Chapter

Dynamic functional neuroimaging integrating multiple modalities

John S. George, David M. Schmidt, David M. Rector and Chris Wood

in Functional Magnetic Resonance Imaging

Published in print November 2001 | ISBN: 9780192630711
Published online March 2012 | e-ISBN: 9780191724770 | DOI: http://dx.doi.org/10.1093/acprof:oso/9780192630711.003.0019
Dynamic functional neuroimaging integrating multiple modalities

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This chapter discusses the relative importance of imaging technologies and the need to integrate information from multiple methods. It deals with several classes of computational techniques that allow the integration of data from magnetoencephalography (MEG) and magnetic resonance imaging (MRI) to improve the accuracy and reliability of functional neuroimaging by MEG. The chapter analyses the integrated application of two powerful paradigms for functional neuroimaging, exploiting the strengths and minimizing the weaknesses of each. Furthermore, it illustrates that because of the ambiguity associated with the neural electromagnetic inverse problem, a number of investigators have pursued the strategy of using fMRI to define the locations of activation while using MEG or EEG to estimate time-courses. Finally, the chapter mentions the need to expand the arsenal of methods available to the neuroscientist or physician for understanding the architecture and dynamic function of the human brain.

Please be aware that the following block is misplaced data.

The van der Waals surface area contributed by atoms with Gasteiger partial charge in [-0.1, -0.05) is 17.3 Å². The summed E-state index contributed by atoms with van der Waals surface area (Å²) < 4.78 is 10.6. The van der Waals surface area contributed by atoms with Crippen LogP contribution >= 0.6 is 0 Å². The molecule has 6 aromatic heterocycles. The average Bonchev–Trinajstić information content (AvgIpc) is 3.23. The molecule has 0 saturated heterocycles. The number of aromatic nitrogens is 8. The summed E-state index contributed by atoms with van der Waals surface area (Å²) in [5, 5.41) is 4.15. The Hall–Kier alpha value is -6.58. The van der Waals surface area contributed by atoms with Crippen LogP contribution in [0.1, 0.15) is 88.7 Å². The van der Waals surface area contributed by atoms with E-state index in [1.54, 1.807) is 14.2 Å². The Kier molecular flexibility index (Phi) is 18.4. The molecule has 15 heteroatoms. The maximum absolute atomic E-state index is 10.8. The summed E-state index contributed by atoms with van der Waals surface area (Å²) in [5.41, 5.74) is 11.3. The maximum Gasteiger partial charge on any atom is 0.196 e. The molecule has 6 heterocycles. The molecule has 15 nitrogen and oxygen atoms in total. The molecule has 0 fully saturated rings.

Keywords: functional neuroimaging; neural electromagnetic inverse; magnetic resonance imaging; human brain; magnetoencephalography

Chapter.  16739 words.  Illustrated.

Subjects: Neuroscience

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